Chuck E. Cheese Reading Rewards: Download and print a Reading Rewards Calendar (or any of the other rewards calendars) and have your child track their reading every day for two weeks. Redeem at your local Chuck E. Cheese for 10 points/tokens. Be sure to check ahead of time and make sure your local restaurant participates. Also, note that, while each child can redeem up to one calendar per day, a food purchase is required.
Six Flags Read to Succeed: Any child enrolled in grades K-6 in a traditional or homeschool who completes 6 hours of non school-related reading is eligible for free admission to a Six Flags theme park. Create an online account to view rules & eligibility and track your child's reading.
You can search online for other local businesses that may offer reading programs (think movie theaters, restaurants, or other kid-friendly businesses), or create your own!
3. Play games. Board and card games are great for practicing everything from color recognition (hello, Candy Land!) to counting on to addition, subtraction, and money skills (Monopoly JR, anyone?!). Play Go Fish with regular playing cards to practice number recognition or print a couple copies of these sight word cards on cardstock and play with them instead. Or use the sight word cards to play Memory. Or play regular Memory. Or write math sentences on some cards and the answers on others and play a matching game that way. The possibilities are pretty limitless.
4. Cook & bake together. Cooking combines a lot of concepts. Reading a recipe, obviously. Following directions. Math skills like measuring, adding, and multiplying- especially if, like in our family, you have to double most recipes to make enough.
5. Get your kids involved with grocery shopping. Which, of course, goes right along with cooking together. Help your child make a list of the necessary ingredients and give them some money. Help them locate them items in the store, compare prices and buy their items while staying within their set budget.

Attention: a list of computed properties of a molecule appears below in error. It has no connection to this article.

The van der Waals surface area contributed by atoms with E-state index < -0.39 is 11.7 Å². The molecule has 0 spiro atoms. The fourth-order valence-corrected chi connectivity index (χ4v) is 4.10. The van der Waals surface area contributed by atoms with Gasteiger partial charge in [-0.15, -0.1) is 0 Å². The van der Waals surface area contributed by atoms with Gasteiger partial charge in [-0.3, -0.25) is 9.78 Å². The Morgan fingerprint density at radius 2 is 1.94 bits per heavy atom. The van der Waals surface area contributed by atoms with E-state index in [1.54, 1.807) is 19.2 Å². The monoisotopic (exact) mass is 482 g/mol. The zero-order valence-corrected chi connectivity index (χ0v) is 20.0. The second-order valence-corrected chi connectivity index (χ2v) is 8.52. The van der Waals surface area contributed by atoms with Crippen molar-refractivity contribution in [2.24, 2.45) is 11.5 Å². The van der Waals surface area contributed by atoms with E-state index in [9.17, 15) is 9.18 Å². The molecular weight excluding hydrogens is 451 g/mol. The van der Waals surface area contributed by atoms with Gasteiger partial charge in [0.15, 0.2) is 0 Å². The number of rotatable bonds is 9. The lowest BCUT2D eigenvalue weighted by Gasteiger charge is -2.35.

6. Have a sale (or go to one). Lemonade stands, garage sales, etc., are great, low-cost opportunities for kids to learn about math and social studies concepts such as money, cost and profit, supply and demand, and more. They can purchase supplies (or determine which items they'd like to sell), set their costs, figure out their profit, add & subtract, and make change. Don't want to have a sale? Go to one instead. Find a local community garage sale, or even a dollar store and give your kids a small budget (maybe $5-$10). They can choose items they want to buy, learn about budgeting for items they truly want vs. making impulse buys, and calculate the amount of money they will have left once they've made a purchase. Help them figure out how much change they should get back from their purcahse before buying so that they can make sure they get the right amount. And if you go to a dollar store, don't forget to talk about sales tax!
7. Write! Give your child a journal to write and/or draw pictures in. Ask them to draw a picture and write a short story about it. Write & mail letters to friends, family, or even teachers, even if they live nearby (who doesn't love to get mail?!). Or, find a pen pal (check out Mr. Boddington's Studio for some cute stationary & try joining the Secret Society of Letter Writers). For littles, practice drawing pictures to help tell stories, name writing, sight words, and made-up spelling. Let older kids practice using a dictionary to look up words if they are unsure of spelling and talk about the difference between a friendly letter and a business letter.
Keep in mind that the best way to keep kids practicing is to make it fun! Getting them involved in things they enjoy that promote learning concepts will keep their brains engaged all summer long.